Sam Gates was an energetic person with many skills. He was 48 years old when he arrived on 2nd St. in 1852, and claimed 40 acres across the road from the Bingham Farm. The location of the Gates’ cabin is today’s intersection of Century Dr and 2nd Street. Sam Gates, Erastus Bingham and Isaac Newton Goodale were previously acquainted in Nauvoo, Illinois, where Sam Gates had established an iron foundry. Now these three men gathered together with their families in this new territory to build another community. Sam was also a farmer and a stone cutter.
At age 48 Sam was old to be starting a new farm and helping with a new community, but he was capable and willing. He and his wife Lydia Downer, had 11 children, 7 of them living. His first business in the 1850s was to establish a molasses mill located on today’s Wall Ave 150 feet north of the 2nd Street intersection. He and his neighbors were growing sugar cane in the 1850s and a mill was needed to grind the cane into molasses. 
In 1854 Brigham young made Sam Gates a captain of a company sent back east to assist the oncoming pioneers and help them through the mountains. In 1857 Sam and Lydia consecrated all the temporal possessions to the Church of Jesus Christ of Latter-Day Saints. The church immediately gave him stewardship of his consecrated property. This consecration demonstrated faith in God and a willingness to share assets like the early Christians in the book of Mormon and the New Testament. In this consecration Sam’s 40-acre farm was valued at $300. 147 years later, these 40 acres would become the Fort Bingham subdivision. 
In 1858 Sam was married in polygamy to Martha Waite, an 18-year-old lady who had been briefly married and divorced. She lived in another cabin on second Street, and over time they had six children. 
In the 1860s Sam ran the toll gate at the mouth of Ogden Canyon; persons were expected to pay a toll for the use of the road to Huntsville. One day while working at the tollgate he hired a homeless Danish boy named Peter Sherner and eventually took Peter home and joined him to the large Gates family. Peter would grow up to be a permanent part of the community. 
In the 1860s, the spirit of home builders in Weber County changed to a desire for adobe houses instead of log cabins and for plastered walls instead of log ones. In 1871 at age 67 Sam built an adobe mill next to his house and in a few years expanded the adobe mill into a brick yard located five blocks north of his house. He partnered in this business with his son George and his son-in-law James Gardner. The adobe mill and brick yard were connected by a lane that ran from Sam’s house on 2nd Street northward to the brick kiln on today’s North Street. Although he sold adobes and bricks and his son George constructed many adobe houses on 2nd Street, Sam chose to remain living in his log home until his death in 1877 at age 73.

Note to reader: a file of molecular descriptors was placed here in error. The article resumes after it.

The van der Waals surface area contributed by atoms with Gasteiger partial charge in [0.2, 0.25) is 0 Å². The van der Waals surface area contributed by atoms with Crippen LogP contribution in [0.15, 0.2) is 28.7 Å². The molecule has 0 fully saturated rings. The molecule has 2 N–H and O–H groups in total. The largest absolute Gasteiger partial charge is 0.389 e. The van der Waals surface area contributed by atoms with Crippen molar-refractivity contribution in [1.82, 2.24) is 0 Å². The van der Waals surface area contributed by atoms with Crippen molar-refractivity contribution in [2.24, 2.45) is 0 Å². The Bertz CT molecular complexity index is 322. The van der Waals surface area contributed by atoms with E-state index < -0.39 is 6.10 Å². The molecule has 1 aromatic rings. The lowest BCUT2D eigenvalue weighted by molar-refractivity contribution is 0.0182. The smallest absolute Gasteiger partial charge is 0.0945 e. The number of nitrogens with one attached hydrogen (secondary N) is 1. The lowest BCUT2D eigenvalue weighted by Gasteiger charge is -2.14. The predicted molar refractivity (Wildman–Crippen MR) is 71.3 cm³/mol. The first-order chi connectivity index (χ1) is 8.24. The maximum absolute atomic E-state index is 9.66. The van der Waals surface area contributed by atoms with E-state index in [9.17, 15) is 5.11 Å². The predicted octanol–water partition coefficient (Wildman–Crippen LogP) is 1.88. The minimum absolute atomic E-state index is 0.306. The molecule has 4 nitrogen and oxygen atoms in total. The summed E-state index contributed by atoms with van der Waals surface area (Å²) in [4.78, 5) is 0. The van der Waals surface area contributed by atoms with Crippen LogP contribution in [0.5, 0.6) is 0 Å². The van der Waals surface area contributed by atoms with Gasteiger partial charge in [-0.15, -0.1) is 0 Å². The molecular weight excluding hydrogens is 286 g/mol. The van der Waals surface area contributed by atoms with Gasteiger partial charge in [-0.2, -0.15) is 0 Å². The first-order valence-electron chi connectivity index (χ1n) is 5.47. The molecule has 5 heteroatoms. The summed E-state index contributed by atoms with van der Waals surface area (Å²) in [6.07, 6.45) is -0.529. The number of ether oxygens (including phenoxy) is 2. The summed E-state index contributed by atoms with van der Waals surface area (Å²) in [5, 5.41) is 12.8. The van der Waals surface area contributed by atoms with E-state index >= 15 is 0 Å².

A fingerprint of Sam Gates is still left on 2nd Street in six old structures that remain standing that are built with adobes or soft bricks from his mill and brickyard. The houses are 386 W. 2nd St, 150 W 2nd rear, 140 W. 2nd St, 122 2nd St, 156 2nd St, and the granary at 317 W. 2nd St.
In 1892, Lydia Gates was still living on 2nd Street in the 1850s log cabin and was photographed in front of her home by photographer Jason Crockwell. The photo was displayed at the World’s Fair in Chicago in 1893 in the Utah Building as a fitting tribute to Utah Pioneers and an honor to Lydia Gates, age 83, who was still living on 2nd Street in her unique pioneer home.
 - Autobiography of Mary Elizabeth Hutchens Sherner, transcribed by Dorothy Sherner, Mary Elizabeth-Her Stories, manuscript, 1933, p. 53.
 - Lisa J. South and Pam S. Olschewski, Samuel Gates, Jr. and Lydia Downer, manuscript, 2001, p. 9-14.
 - Ibid, p. 14.
 - Autobiography of Mary Elizabeth Hutchens Sherner, p. 79.
 - Milton R. Hunter, Beneath Ben Lomond’s Peak, Quality Press, SLC Utah, copyright 1944, p. 362.